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Students take most, if not all, of their courses in the first three quarters of graduate study. A wide selection of courses allows students to extend the breadth and depth of their chemical knowledge. After selecting a thesis advisor during the first quarter, students select courses with the advisor’s counsel to suit their needs and interests. The large number of special-topics courses allows great flexibility in course selection. Advanced students are encouraged to audit courses of special interest or relevance to their thesis research. Course requirements and content change to meet the demands of a rapidly evolving scientific world. We are committed to keeping the graduate-level courses interesting, relevant, and rewarding.

Graduate-Level Courses

Courses are offered on the quarter system and meet for about 10 weeks. For detailed course descriptions and course offerings in other departments, see the information provided on the registrar’s website:

Degree Requirements

Chemistry Ph.D. Handbook

The Department establishes degree requirements to ensure that students gain a solid fundamental background in chemistry and related fields and a thorough mastery of the major field. The requirements are revised frequently in accordance with the demands of a rapidly changing field. Specific rules are intended to serve as guidelines rather than as inflexible barriers. A student may petition the department for a waiver or modification of any requirement when such a change appears desirable.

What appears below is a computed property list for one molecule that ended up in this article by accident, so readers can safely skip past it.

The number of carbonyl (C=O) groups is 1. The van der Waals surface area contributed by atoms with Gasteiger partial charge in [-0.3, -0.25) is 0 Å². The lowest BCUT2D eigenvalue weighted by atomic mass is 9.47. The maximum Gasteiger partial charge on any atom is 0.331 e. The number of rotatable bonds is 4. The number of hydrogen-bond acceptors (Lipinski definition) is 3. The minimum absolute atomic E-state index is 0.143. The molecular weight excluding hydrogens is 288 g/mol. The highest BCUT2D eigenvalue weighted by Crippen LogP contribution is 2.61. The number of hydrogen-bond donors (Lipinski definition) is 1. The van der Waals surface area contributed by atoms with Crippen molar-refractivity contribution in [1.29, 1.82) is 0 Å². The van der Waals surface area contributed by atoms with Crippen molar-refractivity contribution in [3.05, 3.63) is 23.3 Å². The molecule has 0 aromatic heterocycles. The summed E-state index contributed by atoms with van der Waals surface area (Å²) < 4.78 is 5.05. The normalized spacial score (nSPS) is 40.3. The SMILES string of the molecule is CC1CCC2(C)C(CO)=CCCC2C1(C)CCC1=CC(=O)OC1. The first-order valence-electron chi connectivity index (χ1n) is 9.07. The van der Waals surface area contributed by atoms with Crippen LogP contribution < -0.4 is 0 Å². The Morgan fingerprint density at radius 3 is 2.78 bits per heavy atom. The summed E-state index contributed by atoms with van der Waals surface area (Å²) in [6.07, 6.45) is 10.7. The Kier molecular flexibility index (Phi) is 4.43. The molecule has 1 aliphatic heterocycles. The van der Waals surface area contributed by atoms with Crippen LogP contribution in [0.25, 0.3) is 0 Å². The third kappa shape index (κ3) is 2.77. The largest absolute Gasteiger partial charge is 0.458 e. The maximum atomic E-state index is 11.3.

The Doctoral degree program requires completion of six graded courses. Admission to the doctoral program is usually granted at the end of the spring quarter of the first year to students whose performance in coursework and in research to that point is judged satisfactory by the faculty.

Each doctoral candidate takes an oral qualifying examination administered by a committee appointed by the Graduate Affairs Chair. The qualifying examination assesses the student’s progress in research and his or her general knowledge, particularly in the major field. Usually the exam is scheduled during the student’s seventh quarter in residence. Students must also present a departmental seminar in their division. In addition, an original research proposal is required. This proposal may be in the candidate’s general research area but must be original and not merely an extension of thesis research.

Upon completion of the thesis research, the student prepares a dissertation that must be acceptable to the thesis advisor and two other faculty members. The student then defends the thesis at an oral examination.

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